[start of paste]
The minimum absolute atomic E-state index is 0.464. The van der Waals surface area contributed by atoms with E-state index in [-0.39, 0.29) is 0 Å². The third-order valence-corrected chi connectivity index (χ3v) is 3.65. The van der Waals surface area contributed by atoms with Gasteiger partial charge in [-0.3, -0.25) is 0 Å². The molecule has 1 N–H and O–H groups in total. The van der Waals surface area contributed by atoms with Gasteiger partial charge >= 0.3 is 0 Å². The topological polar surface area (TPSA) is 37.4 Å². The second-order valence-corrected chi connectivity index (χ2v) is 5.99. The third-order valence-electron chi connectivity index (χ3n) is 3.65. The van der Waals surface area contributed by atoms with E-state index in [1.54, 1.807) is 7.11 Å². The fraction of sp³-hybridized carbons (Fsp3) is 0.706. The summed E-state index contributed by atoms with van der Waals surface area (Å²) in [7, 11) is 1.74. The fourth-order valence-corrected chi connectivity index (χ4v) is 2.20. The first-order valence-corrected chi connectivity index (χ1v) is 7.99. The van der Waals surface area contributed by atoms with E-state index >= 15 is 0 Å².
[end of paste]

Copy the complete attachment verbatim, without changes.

The minimum absolute atomic E-state index is 0.464. The van der Waals surface area contributed by atoms with E-state index in [-0.39, 0.29) is 0 Å². The third-order valence-corrected chi connectivity index (χ3v) is 3.65. The van der Waals surface area contributed by atoms with Gasteiger partial charge in [-0.3, -0.25) is 0 Å². The molecule has 1 N–H and O–H groups in total. The van der Waals surface area contributed by atoms with Gasteiger partial charge >= 0.3 is 0 Å². The topological polar surface area (TPSA) is 37.4 Å². The second-order valence-corrected chi connectivity index (χ2v) is 5.99. The third-order valence-electron chi connectivity index (χ3n) is 3.65. The van der Waals surface area contributed by atoms with E-state index in [1.54, 1.807) is 7.11 Å². The fraction of sp³-hybridized carbons (Fsp3) is 0.706. The summed E-state index contributed by atoms with van der Waals surface area (Å²) in [7, 11) is 1.74. The fourth-order valence-corrected chi connectivity index (χ4v) is 2.20. The first-order valence-corrected chi connectivity index (χ1v) is 7.99. The van der Waals surface area contributed by atoms with E-state index >= 15 is 0 Å².